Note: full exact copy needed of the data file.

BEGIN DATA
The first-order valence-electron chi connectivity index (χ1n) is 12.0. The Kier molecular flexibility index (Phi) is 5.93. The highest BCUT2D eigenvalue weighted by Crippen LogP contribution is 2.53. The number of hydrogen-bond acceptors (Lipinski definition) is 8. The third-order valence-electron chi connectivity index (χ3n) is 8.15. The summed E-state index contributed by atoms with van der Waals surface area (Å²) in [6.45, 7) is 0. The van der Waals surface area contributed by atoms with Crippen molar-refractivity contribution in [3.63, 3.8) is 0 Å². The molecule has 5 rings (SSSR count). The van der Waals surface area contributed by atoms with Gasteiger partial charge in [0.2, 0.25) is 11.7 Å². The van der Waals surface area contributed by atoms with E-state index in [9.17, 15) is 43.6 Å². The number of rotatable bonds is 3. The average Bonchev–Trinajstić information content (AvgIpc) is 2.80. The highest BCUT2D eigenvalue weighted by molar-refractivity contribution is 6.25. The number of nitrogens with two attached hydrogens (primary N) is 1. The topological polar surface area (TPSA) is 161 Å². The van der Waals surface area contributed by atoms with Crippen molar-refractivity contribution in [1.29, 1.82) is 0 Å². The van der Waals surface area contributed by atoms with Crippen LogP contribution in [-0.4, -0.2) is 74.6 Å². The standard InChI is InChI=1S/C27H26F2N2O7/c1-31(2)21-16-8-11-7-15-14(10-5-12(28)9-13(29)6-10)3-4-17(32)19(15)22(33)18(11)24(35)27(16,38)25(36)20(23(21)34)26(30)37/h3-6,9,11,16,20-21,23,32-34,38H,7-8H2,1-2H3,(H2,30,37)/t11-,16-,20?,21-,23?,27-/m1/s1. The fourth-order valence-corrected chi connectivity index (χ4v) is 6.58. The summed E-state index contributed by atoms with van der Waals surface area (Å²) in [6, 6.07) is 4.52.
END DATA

The first-order valence-electron chi connectivity index (χ1n) is 12.0. The Kier molecular flexibility index (Phi) is 5.93. The highest BCUT2D eigenvalue weighted by Crippen LogP contribution is 2.53. The number of hydrogen-bond acceptors (Lipinski definition) is 8. The third-order valence-electron chi connectivity index (χ3n) is 8.15. The summed E-state index contributed by atoms with van der Waals surface area (Å²) in [6.45, 7) is 0. The van der Waals surface area contributed by atoms with Crippen molar-refractivity contribution in [3.63, 3.8) is 0 Å². The molecule has 5 rings (SSSR count). The van der Waals surface area contributed by atoms with Gasteiger partial charge in [0.2, 0.25) is 11.7 Å². The van der Waals surface area contributed by atoms with E-state index in [9.17, 15) is 43.6 Å². The number of rotatable bonds is 3. The average Bonchev–Trinajstić information content (AvgIpc) is 2.80. The highest BCUT2D eigenvalue weighted by molar-refractivity contribution is 6.25. The number of nitrogens with two attached hydrogens (primary N) is 1. The topological polar surface area (TPSA) is 161 Å². The van der Waals surface area contributed by atoms with Crippen molar-refractivity contribution in [1.29, 1.82) is 0 Å². The van der Waals surface area contributed by atoms with Crippen LogP contribution in [-0.4, -0.2) is 74.6 Å². The standard InChI is InChI=1S/C27H26F2N2O7/c1-31(2)21-16-8-11-7-15-14(10-5-12(28)9-13(29)6-10)3-4-17(32)19(15)22(33)18(11)24(35)27(16,38)25(36)20(23(21)34)26(30)37/h3-6,9,11,16,20-21,23,32-34,38H,7-8H2,1-2H3,(H2,30,37)/t11-,16-,20?,21-,23?,27-/m1/s1. The fourth-order valence-corrected chi connectivity index (χ4v) is 6.58. The summed E-state index contributed by atoms with van der Waals surface area (Å²) in [6, 6.07) is 4.52.